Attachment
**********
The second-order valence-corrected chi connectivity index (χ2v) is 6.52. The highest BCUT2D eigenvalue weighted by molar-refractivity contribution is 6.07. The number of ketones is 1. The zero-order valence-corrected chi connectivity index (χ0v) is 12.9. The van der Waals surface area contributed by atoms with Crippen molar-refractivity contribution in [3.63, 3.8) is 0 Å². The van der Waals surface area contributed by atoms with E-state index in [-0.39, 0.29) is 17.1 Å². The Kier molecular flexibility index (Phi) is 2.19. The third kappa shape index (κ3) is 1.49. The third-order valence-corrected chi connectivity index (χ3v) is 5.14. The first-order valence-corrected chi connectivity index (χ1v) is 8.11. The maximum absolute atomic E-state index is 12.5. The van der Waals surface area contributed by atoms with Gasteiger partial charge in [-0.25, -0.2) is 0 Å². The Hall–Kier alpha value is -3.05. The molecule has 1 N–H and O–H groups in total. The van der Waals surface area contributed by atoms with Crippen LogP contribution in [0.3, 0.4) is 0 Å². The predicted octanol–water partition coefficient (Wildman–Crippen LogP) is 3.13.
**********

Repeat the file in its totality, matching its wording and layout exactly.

The second-order valence-corrected chi connectivity index (χ2v) is 6.52. The highest BCUT2D eigenvalue weighted by molar-refractivity contribution is 6.07. The number of ketones is 1. The zero-order valence-corrected chi connectivity index (χ0v) is 12.9. The van der Waals surface area contributed by atoms with Crippen molar-refractivity contribution in [3.63, 3.8) is 0 Å². The van der Waals surface area contributed by atoms with E-state index in [-0.39, 0.29) is 17.1 Å². The Kier molecular flexibility index (Phi) is 2.19. The third kappa shape index (κ3) is 1.49. The third-order valence-corrected chi connectivity index (χ3v) is 5.14. The first-order valence-corrected chi connectivity index (χ1v) is 8.11. The maximum absolute atomic E-state index is 12.5. The van der Waals surface area contributed by atoms with Gasteiger partial charge in [-0.25, -0.2) is 0 Å². The Hall–Kier alpha value is -3.05. The molecule has 1 N–H and O–H groups in total. The van der Waals surface area contributed by atoms with Crippen LogP contribution in [0.3, 0.4) is 0 Å². The predicted octanol–water partition coefficient (Wildman–Crippen LogP) is 3.13.